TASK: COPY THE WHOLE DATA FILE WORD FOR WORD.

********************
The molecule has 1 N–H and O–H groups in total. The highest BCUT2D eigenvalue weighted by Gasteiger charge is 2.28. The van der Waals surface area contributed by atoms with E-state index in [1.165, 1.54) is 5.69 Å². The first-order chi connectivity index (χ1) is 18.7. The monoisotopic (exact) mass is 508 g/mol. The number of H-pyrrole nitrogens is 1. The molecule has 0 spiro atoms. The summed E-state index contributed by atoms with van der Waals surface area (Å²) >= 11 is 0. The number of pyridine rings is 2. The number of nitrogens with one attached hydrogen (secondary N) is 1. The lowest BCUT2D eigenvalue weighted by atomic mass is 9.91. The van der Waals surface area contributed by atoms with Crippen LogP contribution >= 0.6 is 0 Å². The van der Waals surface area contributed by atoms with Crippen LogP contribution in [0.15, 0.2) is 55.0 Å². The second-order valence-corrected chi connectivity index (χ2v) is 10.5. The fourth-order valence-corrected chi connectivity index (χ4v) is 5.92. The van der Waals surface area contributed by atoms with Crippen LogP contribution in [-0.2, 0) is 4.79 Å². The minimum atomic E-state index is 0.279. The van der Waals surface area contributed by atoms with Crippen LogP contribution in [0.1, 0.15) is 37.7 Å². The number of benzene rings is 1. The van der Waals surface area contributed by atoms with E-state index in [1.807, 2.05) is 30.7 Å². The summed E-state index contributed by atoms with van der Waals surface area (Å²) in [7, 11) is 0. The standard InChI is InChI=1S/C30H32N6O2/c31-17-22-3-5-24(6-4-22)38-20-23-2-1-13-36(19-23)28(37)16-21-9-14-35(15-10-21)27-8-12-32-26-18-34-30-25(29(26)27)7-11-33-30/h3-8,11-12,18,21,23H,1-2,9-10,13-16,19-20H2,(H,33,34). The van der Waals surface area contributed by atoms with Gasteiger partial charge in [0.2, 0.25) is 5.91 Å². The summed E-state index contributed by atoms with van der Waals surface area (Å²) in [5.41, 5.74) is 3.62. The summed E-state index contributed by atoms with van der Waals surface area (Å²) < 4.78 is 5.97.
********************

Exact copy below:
The molecule has 1 N–H and O–H groups in total. The highest BCUT2D eigenvalue weighted by Gasteiger charge is 2.28. The van der Waals surface area contributed by atoms with E-state index in [1.165, 1.54) is 5.69 Å². The first-order chi connectivity index (χ1) is 18.7. The monoisotopic (exact) mass is 508 g/mol. The number of H-pyrrole nitrogens is 1. The molecule has 0 spiro atoms. The summed E-state index contributed by atoms with van der Waals surface area (Å²) >= 11 is 0. The number of pyridine rings is 2. The number of nitrogens with one attached hydrogen (secondary N) is 1. The lowest BCUT2D eigenvalue weighted by atomic mass is 9.91. The van der Waals surface area contributed by atoms with Crippen LogP contribution >= 0.6 is 0 Å². The van der Waals surface area contributed by atoms with Crippen LogP contribution in [0.15, 0.2) is 55.0 Å². The second-order valence-corrected chi connectivity index (χ2v) is 10.5. The fourth-order valence-corrected chi connectivity index (χ4v) is 5.92. The van der Waals surface area contributed by atoms with Crippen LogP contribution in [-0.2, 0) is 4.79 Å². The minimum atomic E-state index is 0.279. The van der Waals surface area contributed by atoms with Crippen LogP contribution in [0.1, 0.15) is 37.7 Å². The number of benzene rings is 1. The van der Waals surface area contributed by atoms with E-state index in [1.807, 2.05) is 30.7 Å². The summed E-state index contributed by atoms with van der Waals surface area (Å²) in [7, 11) is 0. The standard InChI is InChI=1S/C30H32N6O2/c31-17-22-3-5-24(6-4-22)38-20-23-2-1-13-36(19-23)28(37)16-21-9-14-35(15-10-21)27-8-12-32-26-18-34-30-25(29(26)27)7-11-33-30/h3-8,11-12,18,21,23H,1-2,9-10,13-16,19-20H2,(H,33,34). The van der Waals surface area contributed by atoms with Gasteiger partial charge in [0.2, 0.25) is 5.91 Å². The summed E-state index contributed by atoms with van der Waals surface area (Å²) in [5.41, 5.74) is 3.62. The summed E-state index contributed by atoms with van der Waals surface area (Å²) < 4.78 is 5.97.